There is little historical evidence for the tale of Joaquin Murrieta. The only written source is a highly romanticized biography written a year or two after his death. The book says that Murrieta and his family went to California in 1850 to seek their fortune in the California Gold Rush. Instead of opportunity, he encountered racism and discrimination.

In the same year as their arrival, a Foreign Miners Tax was imposed in California and their Anglo-Saxon neighbors tried to run them off by telling them that it was illegal for Mexicans to hold a claim. Reportedly, the Murrieta brothers tried to ignore the threats as long as they could until they were finally forced off their claim. While mining for gold, he and his wife supposedly were attacked by American miners jealous of his success. They allegedly raped Murrieta's wife, flogged him, and killed his brother.

Angry and unable to find work, Joaquin turned to a life of crime, along with other disposed foreign miners, who began to prey upon those who had forced them from their claims.

In the novel, Murrieta sought justice through the legal system but was informed by a friend who was also a constable that there was no way to prosecute the crime because of a California law that prohibited Mexicans from testifying against Anglos. To avenge this injustice, Murrieta formed a gang from his family and friends to hunt down those that attacked his family. They killed at least six, and as they were then outlaws, they turned to a life of organized crime, stealing and using the money to help Californio's (Native Californians.)

On May 11, 1853, Governor of California John Bigler signed a legislative act creating the "California State Rangers," led by Captain Harry Love (a former Texas Ranger). Their mission was to capture Murrieta and his gang. The California Rangers stood a chance to share a $5000 reward for the capture of Joaquin Murrieta. On July 25, 1853, a group of Rangers encountered a band of armed Mexican men near Panoche Pass in San Benito County, 50 miles from Monterey. A confrontation took place, and two of the Mexicans were killed. One was claimed to be Murrieta.

The Rangers severed the alleged Murrieta's head as proof of their deaths and preserved it in a jar of brandy. The jar was displayed throughout California; spectators could pay $1 see the remains. Seventeen people, including a Catholic priest, signed affidavits identifying the remains as Murrieta's, and Love and his Rangers accordingly received the reward money. The preserved head was destroyed in the 1906 San Francisco Earthquake.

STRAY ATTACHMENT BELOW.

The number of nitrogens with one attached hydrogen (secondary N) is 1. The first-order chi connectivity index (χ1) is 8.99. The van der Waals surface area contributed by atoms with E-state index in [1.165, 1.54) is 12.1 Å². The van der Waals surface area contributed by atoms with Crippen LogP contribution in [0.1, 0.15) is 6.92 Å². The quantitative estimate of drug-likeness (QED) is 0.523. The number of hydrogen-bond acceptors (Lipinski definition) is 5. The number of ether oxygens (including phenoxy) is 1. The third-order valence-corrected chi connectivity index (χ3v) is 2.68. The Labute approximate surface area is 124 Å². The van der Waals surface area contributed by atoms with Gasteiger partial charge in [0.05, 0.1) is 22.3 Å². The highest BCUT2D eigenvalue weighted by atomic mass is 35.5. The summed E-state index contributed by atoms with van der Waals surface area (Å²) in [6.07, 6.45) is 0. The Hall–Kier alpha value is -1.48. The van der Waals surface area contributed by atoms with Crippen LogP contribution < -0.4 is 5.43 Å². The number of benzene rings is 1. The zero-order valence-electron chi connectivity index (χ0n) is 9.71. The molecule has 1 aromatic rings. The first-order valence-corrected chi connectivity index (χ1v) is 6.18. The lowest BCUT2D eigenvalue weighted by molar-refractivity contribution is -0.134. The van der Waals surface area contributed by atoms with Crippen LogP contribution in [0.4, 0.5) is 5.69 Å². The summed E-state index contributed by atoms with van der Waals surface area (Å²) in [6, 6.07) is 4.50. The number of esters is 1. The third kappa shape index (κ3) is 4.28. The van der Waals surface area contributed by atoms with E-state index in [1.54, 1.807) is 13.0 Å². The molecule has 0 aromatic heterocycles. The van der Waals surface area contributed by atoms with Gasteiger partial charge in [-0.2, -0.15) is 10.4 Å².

A plaque (California Historical Landmark #344) near the intersection of State Routes 33 and 198 now marks the approximate site of Murrieta's headquarters in Arroyo de Cantua, where he was presumably killed.

For more on Joaquin Murrieta, see...

The Robin Hood of El Dorado: The Saga of Joaquin Murrieta, Famous Outlaw of California's Age of Gold by Walter Noble Burns

Searching for Joaquin: Myth, Murieta and History in California by Bruce Thornton

Life and Adventures of Joaquin Murieta: The Celebrated California Bandit by John Rollin Ridge


  1. I gotta say that the most interesting and most grizzly part of this post is the bit about the head. When did preserving heads in jars of brandy and charging admission to view the remains go out of fashion? Not that I'm morbidly curious or that I have spare change, but I'm just wondering when we, as a nation, got a conscience.

  2. Iwould say there's two things to remember. First, the mining areas of California are probably largely populated by the scum of the United States, and the law enforcement that sprang up in the wake of the miners was probably of a similar bent. Second, this was before the general forensic use of photography and fingerprints. Carrying a head around was a relatively easy way of getting positive i.d.'s, especially important since a $6000 reward depended on it. Finally, there's the racial thing, which as late as WWII had American serviceman eagerly harvesting Japanese heads for skulls to use for paperweights, ashtrays, memento's for the folks at home, etc.